Terms used in this guideline

Terms used in this guideline

Anaphylaxis is a severe, life-threatening, generalised or systemic hypersensitivity reaction. It is characterised by rapidly developing, life-threatening problems involving: the airway (pharyngeal or laryngeal oedema) and/or breathing (bronchospasm with tachypnoea) and/or circulation (hypotension and/or tachycardia). In most cases, there are associated skin and mucosal changes.

Biphasic anaphylaxis
After complete recovery of anaphylaxis, a recurrence of symptoms within 72 hours with no further exposure to the allergen. It is managed in the same way as anaphylaxis.

Idiopathic anaphylaxis
Denotes a form of anaphylaxis where no identifiable stimulus can be found. All known causes of anaphylaxis must be excluded before this diagnosis can be reached.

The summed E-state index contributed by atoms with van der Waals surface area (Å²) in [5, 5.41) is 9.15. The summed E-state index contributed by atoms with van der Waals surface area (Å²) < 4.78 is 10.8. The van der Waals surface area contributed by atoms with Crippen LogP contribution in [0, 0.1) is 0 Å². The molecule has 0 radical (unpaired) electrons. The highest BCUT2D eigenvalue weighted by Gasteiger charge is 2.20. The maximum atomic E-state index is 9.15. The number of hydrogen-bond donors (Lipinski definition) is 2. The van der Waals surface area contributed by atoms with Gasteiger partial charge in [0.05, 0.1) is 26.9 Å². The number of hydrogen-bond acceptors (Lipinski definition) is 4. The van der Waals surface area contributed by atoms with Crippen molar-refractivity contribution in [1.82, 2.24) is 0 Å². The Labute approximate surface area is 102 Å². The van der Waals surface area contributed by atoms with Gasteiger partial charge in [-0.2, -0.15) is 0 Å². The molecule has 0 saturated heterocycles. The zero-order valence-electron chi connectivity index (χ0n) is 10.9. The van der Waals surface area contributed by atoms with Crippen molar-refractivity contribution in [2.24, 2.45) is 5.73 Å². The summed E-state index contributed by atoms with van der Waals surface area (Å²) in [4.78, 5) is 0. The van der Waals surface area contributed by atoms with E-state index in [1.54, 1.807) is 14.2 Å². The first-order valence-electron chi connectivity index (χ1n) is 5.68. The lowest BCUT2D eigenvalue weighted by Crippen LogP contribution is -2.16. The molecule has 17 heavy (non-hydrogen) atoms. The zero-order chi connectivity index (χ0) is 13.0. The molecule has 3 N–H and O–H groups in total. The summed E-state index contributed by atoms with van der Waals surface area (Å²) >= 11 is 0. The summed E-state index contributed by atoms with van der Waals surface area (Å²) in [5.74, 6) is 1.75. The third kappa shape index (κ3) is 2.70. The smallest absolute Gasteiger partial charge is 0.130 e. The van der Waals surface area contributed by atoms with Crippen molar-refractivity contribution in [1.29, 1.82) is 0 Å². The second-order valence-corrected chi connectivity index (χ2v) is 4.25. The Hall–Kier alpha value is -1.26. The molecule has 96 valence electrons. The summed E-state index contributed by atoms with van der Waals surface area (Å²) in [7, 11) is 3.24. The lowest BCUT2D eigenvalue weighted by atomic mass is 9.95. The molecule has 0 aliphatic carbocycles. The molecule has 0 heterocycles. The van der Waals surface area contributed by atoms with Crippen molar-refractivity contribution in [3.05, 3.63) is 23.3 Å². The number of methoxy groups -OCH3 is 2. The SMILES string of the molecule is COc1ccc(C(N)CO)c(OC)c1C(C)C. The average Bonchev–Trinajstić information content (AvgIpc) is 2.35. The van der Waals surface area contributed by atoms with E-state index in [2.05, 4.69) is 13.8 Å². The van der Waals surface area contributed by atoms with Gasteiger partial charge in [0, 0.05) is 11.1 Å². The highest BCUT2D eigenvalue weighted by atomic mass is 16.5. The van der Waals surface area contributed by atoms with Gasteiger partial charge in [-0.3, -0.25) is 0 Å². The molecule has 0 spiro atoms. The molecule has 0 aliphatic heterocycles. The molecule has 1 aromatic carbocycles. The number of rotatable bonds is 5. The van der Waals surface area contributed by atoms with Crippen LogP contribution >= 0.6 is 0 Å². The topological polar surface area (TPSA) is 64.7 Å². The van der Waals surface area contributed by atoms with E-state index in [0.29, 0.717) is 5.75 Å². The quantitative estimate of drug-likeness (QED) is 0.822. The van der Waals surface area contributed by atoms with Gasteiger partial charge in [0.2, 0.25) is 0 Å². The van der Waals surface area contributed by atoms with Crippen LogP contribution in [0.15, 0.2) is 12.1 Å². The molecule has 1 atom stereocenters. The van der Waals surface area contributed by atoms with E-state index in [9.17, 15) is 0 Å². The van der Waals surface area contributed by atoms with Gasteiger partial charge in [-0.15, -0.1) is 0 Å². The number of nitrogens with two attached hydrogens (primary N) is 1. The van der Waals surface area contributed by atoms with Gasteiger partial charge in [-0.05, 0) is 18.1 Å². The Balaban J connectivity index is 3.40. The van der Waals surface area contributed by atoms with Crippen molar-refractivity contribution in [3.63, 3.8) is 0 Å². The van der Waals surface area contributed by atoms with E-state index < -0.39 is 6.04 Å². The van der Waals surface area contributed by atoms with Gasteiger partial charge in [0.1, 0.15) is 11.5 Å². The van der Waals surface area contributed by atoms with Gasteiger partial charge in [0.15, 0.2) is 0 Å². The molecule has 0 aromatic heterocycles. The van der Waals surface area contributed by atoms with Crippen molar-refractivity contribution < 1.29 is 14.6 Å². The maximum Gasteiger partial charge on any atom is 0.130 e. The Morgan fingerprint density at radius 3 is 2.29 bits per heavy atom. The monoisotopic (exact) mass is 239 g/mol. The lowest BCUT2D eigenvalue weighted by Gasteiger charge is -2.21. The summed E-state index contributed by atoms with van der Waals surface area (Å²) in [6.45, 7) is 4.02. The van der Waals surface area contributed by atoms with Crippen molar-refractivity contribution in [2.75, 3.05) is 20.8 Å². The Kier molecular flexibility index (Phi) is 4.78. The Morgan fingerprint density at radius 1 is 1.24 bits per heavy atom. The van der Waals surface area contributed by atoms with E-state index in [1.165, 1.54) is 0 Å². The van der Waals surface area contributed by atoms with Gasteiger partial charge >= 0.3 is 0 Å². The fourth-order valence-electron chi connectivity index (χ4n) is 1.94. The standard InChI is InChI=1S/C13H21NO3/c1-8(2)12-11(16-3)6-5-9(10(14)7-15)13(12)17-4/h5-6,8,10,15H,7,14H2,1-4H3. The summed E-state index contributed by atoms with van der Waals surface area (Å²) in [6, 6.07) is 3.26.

Suspected anaphylaxis
The diagnosis, prior to assessment by a specialist allergist, for people who present with symptoms of anaphylaxis.

In emergency departments a person who presents with the signs and symptoms of anaphylaxis may be classified as having a 'severe allergic' reaction rather than an 'anaphylactic' reaction. Throughout this guideline, anyone who presents with such signs and symptoms is classed as experiencing a 'suspected anaphylactic reaction', and should be diagnosed as having 'suspected anaphylaxis'.

Please see the NICE glossary for an explanation of terms not described above.

  • National Institute for Health and Care Excellence (NICE)